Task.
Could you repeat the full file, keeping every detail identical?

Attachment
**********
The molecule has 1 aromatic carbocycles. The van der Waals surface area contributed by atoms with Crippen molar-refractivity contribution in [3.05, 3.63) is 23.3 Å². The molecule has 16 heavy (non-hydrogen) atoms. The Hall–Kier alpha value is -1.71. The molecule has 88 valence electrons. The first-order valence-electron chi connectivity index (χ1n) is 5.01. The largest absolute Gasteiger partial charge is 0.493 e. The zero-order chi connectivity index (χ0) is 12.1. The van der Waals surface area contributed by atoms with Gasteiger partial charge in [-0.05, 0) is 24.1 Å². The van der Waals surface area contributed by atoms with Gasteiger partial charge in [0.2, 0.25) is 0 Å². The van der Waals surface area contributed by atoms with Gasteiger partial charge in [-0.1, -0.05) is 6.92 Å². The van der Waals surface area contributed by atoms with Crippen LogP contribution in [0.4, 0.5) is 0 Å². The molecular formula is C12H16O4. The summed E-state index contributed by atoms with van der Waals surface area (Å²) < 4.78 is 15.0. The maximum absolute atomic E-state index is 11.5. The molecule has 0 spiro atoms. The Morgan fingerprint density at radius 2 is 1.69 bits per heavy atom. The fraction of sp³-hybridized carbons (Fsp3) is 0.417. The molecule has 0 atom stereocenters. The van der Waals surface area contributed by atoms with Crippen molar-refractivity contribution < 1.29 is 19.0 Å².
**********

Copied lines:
The molecule has 1 aromatic carbocycles. The van der Waals surface area contributed by atoms with Crippen molar-refractivity contribution in [3.05, 3.63) is 23.3 Å². The molecule has 16 heavy (non-hydrogen) atoms. The Hall–Kier alpha value is -1.71. The molecule has 88 valence electrons. The first-order valence-electron chi connectivity index (χ1n) is 5.01. The largest absolute Gasteiger partial charge is 0.493 e. The zero-order chi connectivity index (χ0) is 12.1. The van der Waals surface area contributed by atoms with Gasteiger partial charge in [-0.05, 0) is 24.1 Å². The van der Waals surface area contributed by atoms with Gasteiger partial charge in [0.2, 0.25) is 0 Å². The van der Waals surface area contributed by atoms with Gasteiger partial charge in [-0.1, -0.05) is 6.92 Å². The van der Waals surface area contributed by atoms with Crippen LogP contribution in [0.4, 0.5) is 0 Å². The molecular formula is C12H16O4. The summed E-state index contributed by atoms with van der Waals surface area (Å²) < 4.78 is 15.0. The maximum absolute atomic E-state index is 11.5. The molecule has 0 spiro atoms. The Morgan fingerprint density at radius 2 is 1.69 bits per heavy atom. The fraction of sp³-hybridized carbons (Fsp3) is 0.417. The molecule has 0 atom stereocenters. The van der Waals surface area contributed by atoms with Crippen molar-refractivity contribution < 1.29 is 19.0 Å².